When you print white shirt through mesh sizes then you should be starting from 110-156. Sometimes the image fixes upon the mesh that is equal to the full size. For example, halftones or fine line images cannot hold the mesh screen lower, you must use a high mesh frame and apply more trajectories to reach the white part.
But for the most part, if you want to use a lower snare so, that a large amount of ink is used on the shirt. If you are looking for screen printing from Denver Company then you can have a peek here milehighathleticapparel.com/screen-printing/.
The second part of the arrangement is to make sure the screen is adjusted correctly on the press. You want to make sure you have the right contact around 1/8-1/16 inches.
Because white is slightly thicker, you might want to use contacts that are slightly higher than usual, maybe around 1/8 of an inch. Inactive contacts are the height between the mesh screen and the media you use to print.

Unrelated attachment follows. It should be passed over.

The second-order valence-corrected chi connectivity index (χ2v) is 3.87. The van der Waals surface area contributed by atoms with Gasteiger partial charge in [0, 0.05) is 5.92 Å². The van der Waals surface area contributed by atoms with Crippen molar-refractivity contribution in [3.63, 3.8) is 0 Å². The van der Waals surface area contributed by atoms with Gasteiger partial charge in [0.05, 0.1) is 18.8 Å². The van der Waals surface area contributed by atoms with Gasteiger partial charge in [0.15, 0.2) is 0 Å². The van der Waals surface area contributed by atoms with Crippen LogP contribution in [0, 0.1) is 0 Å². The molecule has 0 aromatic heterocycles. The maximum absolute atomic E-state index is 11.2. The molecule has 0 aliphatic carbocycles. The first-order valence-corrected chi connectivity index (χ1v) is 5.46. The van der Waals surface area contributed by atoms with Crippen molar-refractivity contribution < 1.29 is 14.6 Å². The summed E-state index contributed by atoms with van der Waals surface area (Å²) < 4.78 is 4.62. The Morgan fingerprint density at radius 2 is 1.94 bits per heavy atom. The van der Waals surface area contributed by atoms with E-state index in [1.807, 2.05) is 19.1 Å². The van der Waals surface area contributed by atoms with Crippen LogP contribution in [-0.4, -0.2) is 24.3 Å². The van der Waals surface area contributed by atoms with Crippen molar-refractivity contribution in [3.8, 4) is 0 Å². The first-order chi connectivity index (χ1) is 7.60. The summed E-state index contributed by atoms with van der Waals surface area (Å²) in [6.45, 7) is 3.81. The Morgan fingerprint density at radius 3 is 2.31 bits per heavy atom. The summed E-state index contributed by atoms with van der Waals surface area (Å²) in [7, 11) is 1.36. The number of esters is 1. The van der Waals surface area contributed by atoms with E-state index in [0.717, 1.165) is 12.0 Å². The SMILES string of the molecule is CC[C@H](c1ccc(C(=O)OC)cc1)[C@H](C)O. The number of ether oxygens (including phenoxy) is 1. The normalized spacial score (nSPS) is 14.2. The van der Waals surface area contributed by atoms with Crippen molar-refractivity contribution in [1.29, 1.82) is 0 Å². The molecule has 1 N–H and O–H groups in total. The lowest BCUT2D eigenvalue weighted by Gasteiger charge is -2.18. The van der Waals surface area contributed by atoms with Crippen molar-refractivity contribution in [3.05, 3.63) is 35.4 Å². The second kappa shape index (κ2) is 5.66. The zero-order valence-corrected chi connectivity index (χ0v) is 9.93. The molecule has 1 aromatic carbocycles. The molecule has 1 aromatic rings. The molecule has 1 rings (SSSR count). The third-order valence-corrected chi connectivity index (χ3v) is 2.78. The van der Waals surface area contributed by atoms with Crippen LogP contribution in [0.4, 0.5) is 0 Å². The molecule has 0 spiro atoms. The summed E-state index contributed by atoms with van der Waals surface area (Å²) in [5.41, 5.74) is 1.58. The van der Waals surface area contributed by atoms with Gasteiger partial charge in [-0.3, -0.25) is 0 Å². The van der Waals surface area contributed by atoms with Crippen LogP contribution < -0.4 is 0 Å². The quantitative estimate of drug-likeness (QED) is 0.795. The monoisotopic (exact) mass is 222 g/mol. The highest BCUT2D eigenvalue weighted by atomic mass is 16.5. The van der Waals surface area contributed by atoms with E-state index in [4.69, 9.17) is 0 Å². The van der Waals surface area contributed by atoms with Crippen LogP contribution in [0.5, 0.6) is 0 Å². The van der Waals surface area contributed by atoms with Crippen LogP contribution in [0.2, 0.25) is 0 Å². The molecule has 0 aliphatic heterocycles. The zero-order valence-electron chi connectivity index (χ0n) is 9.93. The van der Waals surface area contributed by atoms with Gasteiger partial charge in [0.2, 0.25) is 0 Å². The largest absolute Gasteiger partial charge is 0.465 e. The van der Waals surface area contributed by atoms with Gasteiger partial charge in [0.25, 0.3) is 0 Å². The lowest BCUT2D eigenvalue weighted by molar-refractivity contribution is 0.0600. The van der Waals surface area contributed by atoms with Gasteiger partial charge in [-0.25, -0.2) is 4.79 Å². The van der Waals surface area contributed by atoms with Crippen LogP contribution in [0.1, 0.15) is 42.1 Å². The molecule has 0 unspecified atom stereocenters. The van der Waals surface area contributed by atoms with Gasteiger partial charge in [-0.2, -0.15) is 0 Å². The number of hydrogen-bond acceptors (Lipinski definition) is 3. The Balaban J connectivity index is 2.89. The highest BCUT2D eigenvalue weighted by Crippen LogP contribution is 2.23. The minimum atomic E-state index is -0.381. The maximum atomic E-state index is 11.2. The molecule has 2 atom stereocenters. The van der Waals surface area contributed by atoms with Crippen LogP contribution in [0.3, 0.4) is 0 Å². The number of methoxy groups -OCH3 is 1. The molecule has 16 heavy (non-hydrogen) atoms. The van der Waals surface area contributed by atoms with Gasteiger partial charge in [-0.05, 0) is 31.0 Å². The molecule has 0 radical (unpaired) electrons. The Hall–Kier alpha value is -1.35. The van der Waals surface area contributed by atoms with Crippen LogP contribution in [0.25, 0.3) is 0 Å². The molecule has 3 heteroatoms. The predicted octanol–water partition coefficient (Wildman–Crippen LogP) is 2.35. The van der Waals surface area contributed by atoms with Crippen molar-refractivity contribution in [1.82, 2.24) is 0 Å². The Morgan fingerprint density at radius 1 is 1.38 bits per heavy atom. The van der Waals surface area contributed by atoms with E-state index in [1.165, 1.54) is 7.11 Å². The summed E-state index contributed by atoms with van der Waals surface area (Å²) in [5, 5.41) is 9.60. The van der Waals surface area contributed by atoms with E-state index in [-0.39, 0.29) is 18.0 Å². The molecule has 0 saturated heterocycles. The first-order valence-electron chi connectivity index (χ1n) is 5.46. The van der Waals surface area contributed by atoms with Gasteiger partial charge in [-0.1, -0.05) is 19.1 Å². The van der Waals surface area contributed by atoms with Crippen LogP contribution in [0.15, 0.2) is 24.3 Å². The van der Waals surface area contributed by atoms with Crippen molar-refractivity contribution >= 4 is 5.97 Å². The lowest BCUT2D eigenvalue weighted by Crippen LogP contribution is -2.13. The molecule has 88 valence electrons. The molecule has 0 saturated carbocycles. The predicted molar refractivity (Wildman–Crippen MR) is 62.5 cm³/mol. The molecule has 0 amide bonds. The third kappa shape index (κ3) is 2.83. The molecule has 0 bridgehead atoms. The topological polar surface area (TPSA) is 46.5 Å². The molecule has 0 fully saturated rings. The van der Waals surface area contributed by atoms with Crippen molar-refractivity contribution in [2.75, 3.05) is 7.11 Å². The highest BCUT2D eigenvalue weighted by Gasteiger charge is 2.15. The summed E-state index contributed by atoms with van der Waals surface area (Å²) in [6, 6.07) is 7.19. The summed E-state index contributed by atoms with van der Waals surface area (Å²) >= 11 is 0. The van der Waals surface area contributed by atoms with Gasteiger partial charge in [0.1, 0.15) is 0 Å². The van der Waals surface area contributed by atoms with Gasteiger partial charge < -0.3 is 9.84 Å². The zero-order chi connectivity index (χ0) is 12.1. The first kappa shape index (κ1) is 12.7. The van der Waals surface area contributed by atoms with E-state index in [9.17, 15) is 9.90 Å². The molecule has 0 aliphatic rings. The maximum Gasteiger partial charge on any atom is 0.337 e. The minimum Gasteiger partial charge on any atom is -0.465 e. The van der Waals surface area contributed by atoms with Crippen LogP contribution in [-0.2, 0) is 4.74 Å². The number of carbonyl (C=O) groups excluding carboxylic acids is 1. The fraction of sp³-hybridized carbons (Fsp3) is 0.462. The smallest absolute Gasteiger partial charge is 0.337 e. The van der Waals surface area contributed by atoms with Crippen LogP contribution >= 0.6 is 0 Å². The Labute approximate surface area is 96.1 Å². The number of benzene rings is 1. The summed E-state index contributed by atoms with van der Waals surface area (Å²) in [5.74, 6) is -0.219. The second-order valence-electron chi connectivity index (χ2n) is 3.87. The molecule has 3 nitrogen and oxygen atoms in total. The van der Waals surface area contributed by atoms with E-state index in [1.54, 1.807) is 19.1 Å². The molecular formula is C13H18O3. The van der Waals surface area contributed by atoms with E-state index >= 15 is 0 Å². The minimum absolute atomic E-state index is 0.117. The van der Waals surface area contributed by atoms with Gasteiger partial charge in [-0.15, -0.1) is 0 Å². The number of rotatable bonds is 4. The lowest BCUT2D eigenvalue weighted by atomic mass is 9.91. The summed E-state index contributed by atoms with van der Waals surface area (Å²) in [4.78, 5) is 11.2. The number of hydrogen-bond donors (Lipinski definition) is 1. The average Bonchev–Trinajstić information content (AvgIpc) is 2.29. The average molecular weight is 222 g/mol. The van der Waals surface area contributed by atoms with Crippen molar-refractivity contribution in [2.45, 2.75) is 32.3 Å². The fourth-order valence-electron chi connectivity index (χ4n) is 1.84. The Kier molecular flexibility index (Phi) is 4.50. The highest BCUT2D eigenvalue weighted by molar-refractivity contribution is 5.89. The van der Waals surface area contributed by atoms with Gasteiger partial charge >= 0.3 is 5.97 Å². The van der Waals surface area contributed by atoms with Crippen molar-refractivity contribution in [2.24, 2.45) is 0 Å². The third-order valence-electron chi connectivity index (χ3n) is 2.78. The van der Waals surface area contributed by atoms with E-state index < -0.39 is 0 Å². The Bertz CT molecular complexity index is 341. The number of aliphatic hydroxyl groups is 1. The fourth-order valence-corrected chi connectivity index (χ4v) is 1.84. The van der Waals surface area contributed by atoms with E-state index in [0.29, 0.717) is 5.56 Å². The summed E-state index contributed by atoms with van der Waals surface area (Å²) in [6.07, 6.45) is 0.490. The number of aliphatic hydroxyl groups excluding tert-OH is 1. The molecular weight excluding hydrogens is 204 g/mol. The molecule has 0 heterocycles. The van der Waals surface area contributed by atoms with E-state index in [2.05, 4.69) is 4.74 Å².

The correct contact also allows the ink to be cleaned from the screen gauze easily by removing the gauze up directly after the print step leaving all the ink smoothly on the shirt. One thing you also want to be sure to apply when printing white ink is the contact tab.
This is a small piece of material (e.g. a penny, cardboard, paper, a piece of plastic) which is the height of your inactive contact. This tab is placed at the end of the screen frame where it touches the top of the neck plate and not on the shirt.
Using the inactive contact tab, you make sure that your contacts are inactive you will continue through the entire print step.